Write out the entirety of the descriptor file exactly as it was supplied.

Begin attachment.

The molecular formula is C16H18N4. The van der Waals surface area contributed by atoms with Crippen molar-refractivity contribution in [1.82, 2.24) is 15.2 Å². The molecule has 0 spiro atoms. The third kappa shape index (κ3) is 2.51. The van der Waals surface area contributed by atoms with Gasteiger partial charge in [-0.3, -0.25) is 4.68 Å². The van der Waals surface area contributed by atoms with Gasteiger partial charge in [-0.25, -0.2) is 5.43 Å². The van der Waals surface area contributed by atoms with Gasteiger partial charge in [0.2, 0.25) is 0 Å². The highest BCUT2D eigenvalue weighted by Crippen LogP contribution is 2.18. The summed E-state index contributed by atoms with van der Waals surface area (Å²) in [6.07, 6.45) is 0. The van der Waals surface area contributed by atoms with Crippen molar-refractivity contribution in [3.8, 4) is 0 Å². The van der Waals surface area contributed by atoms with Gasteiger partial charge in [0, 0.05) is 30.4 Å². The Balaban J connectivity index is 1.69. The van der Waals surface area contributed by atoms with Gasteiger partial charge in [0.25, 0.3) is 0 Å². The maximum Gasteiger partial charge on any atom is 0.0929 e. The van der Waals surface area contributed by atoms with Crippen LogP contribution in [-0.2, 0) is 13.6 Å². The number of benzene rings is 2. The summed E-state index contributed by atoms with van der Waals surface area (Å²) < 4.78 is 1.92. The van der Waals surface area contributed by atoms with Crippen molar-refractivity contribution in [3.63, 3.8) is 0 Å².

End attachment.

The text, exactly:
The molecular formula is C16H18N4. The van der Waals surface area contributed by atoms with Crippen molar-refractivity contribution in [1.82, 2.24) is 15.2 Å². The molecule has 0 spiro atoms. The third kappa shape index (κ3) is 2.51. The van der Waals surface area contributed by atoms with Gasteiger partial charge in [-0.3, -0.25) is 4.68 Å². The van der Waals surface area contributed by atoms with Gasteiger partial charge in [-0.25, -0.2) is 5.43 Å². The van der Waals surface area contributed by atoms with Gasteiger partial charge in [0.2, 0.25) is 0 Å². The highest BCUT2D eigenvalue weighted by Crippen LogP contribution is 2.18. The summed E-state index contributed by atoms with van der Waals surface area (Å²) in [6.07, 6.45) is 0. The van der Waals surface area contributed by atoms with Crippen molar-refractivity contribution in [3.8, 4) is 0 Å². The van der Waals surface area contributed by atoms with Gasteiger partial charge in [0, 0.05) is 30.4 Å². The Balaban J connectivity index is 1.69. The van der Waals surface area contributed by atoms with Gasteiger partial charge in [0.25, 0.3) is 0 Å². The maximum Gasteiger partial charge on any atom is 0.0929 e. The van der Waals surface area contributed by atoms with Crippen LogP contribution in [-0.2, 0) is 13.6 Å². The number of benzene rings is 2. The summed E-state index contributed by atoms with van der Waals surface area (Å²) < 4.78 is 1.92. The van der Waals surface area contributed by atoms with Crippen molar-refractivity contribution in [3.63, 3.8) is 0 Å².